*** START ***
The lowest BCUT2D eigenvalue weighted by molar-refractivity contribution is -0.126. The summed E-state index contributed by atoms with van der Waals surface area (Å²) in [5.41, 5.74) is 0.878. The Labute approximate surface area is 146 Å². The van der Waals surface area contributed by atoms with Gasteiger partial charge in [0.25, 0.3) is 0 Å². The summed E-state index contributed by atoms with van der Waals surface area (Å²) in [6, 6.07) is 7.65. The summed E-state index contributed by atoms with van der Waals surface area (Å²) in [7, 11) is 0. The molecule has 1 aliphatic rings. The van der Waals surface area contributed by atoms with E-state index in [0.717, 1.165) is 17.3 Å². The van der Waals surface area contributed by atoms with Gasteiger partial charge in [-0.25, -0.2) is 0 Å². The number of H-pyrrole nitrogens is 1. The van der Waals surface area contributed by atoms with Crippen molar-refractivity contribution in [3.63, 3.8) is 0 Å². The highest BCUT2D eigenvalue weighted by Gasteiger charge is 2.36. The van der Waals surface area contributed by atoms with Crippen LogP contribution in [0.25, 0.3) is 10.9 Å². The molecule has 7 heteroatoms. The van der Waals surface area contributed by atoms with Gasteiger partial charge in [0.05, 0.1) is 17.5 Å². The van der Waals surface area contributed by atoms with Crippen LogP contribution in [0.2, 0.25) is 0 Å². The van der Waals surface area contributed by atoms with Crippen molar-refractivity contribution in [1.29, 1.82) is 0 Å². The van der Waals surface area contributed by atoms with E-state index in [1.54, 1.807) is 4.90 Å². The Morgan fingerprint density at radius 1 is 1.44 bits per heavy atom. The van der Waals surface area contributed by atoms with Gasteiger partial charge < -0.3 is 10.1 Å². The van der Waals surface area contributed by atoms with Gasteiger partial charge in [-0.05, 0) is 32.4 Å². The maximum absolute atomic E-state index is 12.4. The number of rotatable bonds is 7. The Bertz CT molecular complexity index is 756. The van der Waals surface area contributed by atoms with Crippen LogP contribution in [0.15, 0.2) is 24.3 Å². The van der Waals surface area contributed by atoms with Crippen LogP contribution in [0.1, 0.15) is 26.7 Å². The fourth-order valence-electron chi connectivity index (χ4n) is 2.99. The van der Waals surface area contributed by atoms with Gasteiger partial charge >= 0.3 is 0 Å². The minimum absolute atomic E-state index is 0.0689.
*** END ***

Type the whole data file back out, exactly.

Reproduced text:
The lowest BCUT2D eigenvalue weighted by molar-refractivity contribution is -0.126. The summed E-state index contributed by atoms with van der Waals surface area (Å²) in [5.41, 5.74) is 0.878. The Labute approximate surface area is 146 Å². The van der Waals surface area contributed by atoms with Gasteiger partial charge in [0.25, 0.3) is 0 Å². The summed E-state index contributed by atoms with van der Waals surface area (Å²) in [6, 6.07) is 7.65. The summed E-state index contributed by atoms with van der Waals surface area (Å²) in [7, 11) is 0. The molecule has 1 aliphatic rings. The van der Waals surface area contributed by atoms with E-state index in [0.717, 1.165) is 17.3 Å². The van der Waals surface area contributed by atoms with Gasteiger partial charge in [-0.25, -0.2) is 0 Å². The number of H-pyrrole nitrogens is 1. The van der Waals surface area contributed by atoms with Crippen molar-refractivity contribution in [3.63, 3.8) is 0 Å². The highest BCUT2D eigenvalue weighted by Gasteiger charge is 2.36. The van der Waals surface area contributed by atoms with Crippen LogP contribution in [0.25, 0.3) is 10.9 Å². The molecule has 7 heteroatoms. The van der Waals surface area contributed by atoms with Gasteiger partial charge in [0.05, 0.1) is 17.5 Å². The van der Waals surface area contributed by atoms with Crippen LogP contribution in [0.2, 0.25) is 0 Å². The van der Waals surface area contributed by atoms with Crippen molar-refractivity contribution in [1.29, 1.82) is 0 Å². The van der Waals surface area contributed by atoms with E-state index in [1.54, 1.807) is 4.90 Å². The Morgan fingerprint density at radius 1 is 1.44 bits per heavy atom. The van der Waals surface area contributed by atoms with Gasteiger partial charge < -0.3 is 10.1 Å². The van der Waals surface area contributed by atoms with Gasteiger partial charge in [-0.05, 0) is 32.4 Å². The maximum absolute atomic E-state index is 12.4. The number of rotatable bonds is 7. The Bertz CT molecular complexity index is 756. The van der Waals surface area contributed by atoms with Crippen LogP contribution in [0.15, 0.2) is 24.3 Å². The van der Waals surface area contributed by atoms with Crippen LogP contribution in [0.1, 0.15) is 26.7 Å². The fourth-order valence-electron chi connectivity index (χ4n) is 2.99. The van der Waals surface area contributed by atoms with Gasteiger partial charge >= 0.3 is 0 Å². The minimum absolute atomic E-state index is 0.0689.